06-27-2013, 10:45 AM #1
Airport Extreme Electrical Storms and the blinking amber light
- Member Since
- Jun 27, 2013
Good morning all-- a severe lighting storm here in the midwest has reaked havoc on a number of my electronics. Comcast modem had to be replaced, unplugged my iMac, gratefully and it's in fine form. Office landline is toast and most frustrating is the Airport Extreme. The unit is blinking amber. Multiple restarts, reinstall via the provided disc, checked and rechecked and it appears that the unit is on, but is resisting the new modem.
06-27-2013, 10:54 AM #2
- Member Since
- Jul 17, 2009
- 27" i7 iMac, 15" Macbook Pro TB, 13" Macbook Air, iPhone 6S, iPod Nano 7th Gen
Had the same problem with a Airport Express that I bought used. Worked great for a couple of weeks and then would blink amber, I tried resetting it and doing all sorts of stuff and it would never connect to the Airport Extreme or do anything useful.
Looks like your AEBS bit the dust as well, especially if other electronics needed to be replaced..
06-27-2013, 10:57 AM #3
- Member Since
- Jan 23, 2008
- Keller, Texas
- Late 2013 27" iMac, iPad 3, iPhone 6s+, iPhone 7+, 3 iPods, Sierra
Electrical storms are always a danger to electronic devices. You did the right thing by unplugging your iMac. Surge protectors and even a good UPS are no protection when lightning strikes nearby. As for the AE, it could have been damaged if you had it on line during the storm especially since the modem was damaged. The only thing I can suggest is try using another router to see if you can get on line with your new Comcast modem.
06-28-2013, 11:16 AM #4
- Member Since
- Jan 03, 2010
First understand how lightning does damage. Lightning seeks earth ground. If earthed BEFORE entering a building, then it need not damage household appliances. But you (apparently) did not have that well proven solution.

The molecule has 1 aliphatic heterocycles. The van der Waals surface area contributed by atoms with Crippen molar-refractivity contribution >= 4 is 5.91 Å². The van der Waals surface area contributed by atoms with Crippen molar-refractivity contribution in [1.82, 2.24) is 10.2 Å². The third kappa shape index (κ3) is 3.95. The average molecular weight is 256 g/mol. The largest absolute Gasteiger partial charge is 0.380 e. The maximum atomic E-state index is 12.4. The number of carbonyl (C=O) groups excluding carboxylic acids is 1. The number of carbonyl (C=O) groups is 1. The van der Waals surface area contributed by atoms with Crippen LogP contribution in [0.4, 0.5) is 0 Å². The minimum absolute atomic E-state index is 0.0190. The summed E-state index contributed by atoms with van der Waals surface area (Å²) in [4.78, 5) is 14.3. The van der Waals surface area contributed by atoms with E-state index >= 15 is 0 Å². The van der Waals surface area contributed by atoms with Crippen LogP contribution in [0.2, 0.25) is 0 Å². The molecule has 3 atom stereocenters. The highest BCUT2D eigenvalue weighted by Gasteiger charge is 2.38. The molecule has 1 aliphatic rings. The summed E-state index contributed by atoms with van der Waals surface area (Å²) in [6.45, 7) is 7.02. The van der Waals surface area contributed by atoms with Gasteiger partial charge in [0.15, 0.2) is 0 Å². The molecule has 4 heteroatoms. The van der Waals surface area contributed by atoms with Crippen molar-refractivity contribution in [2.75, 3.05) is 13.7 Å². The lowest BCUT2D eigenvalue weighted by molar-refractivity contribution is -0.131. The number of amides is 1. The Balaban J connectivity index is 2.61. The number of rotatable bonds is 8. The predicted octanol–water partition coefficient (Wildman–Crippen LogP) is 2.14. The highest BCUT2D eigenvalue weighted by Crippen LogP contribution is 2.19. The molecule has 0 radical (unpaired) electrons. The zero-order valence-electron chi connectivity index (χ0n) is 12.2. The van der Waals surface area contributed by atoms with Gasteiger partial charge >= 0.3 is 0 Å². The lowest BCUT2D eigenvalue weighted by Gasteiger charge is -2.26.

A direct lightning strike to AC wires far down the street is a direct strike incoming to every household appliance. Was everything damaged? Of course not. It is electricity. To be damaged, the box must have an incoming path (ie AC electric). And some other outgoing path to earth. Only damaged were the fewer appliances that earthed lightning.
Second, best protection for an incoming TV cable is a wire from that cable low impedance (ie 'less than 10 feet') to single point earth ground. Numerous and critical expressions are in that sentence. For example, a connection to earth must be that short or shorter. And not just any earth ground.
A surge on the cable obtains earth BEFORE entering - the best protection. However other wires (AC electric, telephone) cannot connect directly. So we do the next best thing. Make the same connection with a 'whole house' protector.
Note: a protector never does protection despite hearsay that says otherwise. A protector either connects a surge low impedance to earth ground. Or it does what a power strip or UPS might do - virtually nothing.
Third, protectors are simple science. "Art" of protection is the earthing. For example, not any earth ground. A best earth ground that both meets and exceeds code requirements is a single point earth ground. Every incoming wire (overhead or underground) that enters a building must first make a low impedance connection to that earthing electrode.
Telephone and cable wires would already have this earthing (required by code, FCC, and other standards). So incoming is a lightning strike far down the street. Into a modem, et al. Outgoing to earth via cable or telephone wire. Damage that was directly traceable to a human mistake. Because the well proven solution (from over 100 years of experience) is rarely installed in homes. Often due to ignorance created by advertising, salesmen, and hearsay.
And finally, more responsible companies provide these solutions including Leviton, Intermatic, General Electric, Polyphaser, Syscom, Square D, Ditek, or ABB - to name but a few. A Culter-Hammer solution sold in Lowes and Home Depot for less than $50.
Most of your questions should be about the "art" - what does protection - earth ground. A wall receptable has no earth ground for obvious reasons even defined earlier: low impedance.
An effective solution is also the less expensive one. But this is most important. A protector is only as effective as its earth ground.
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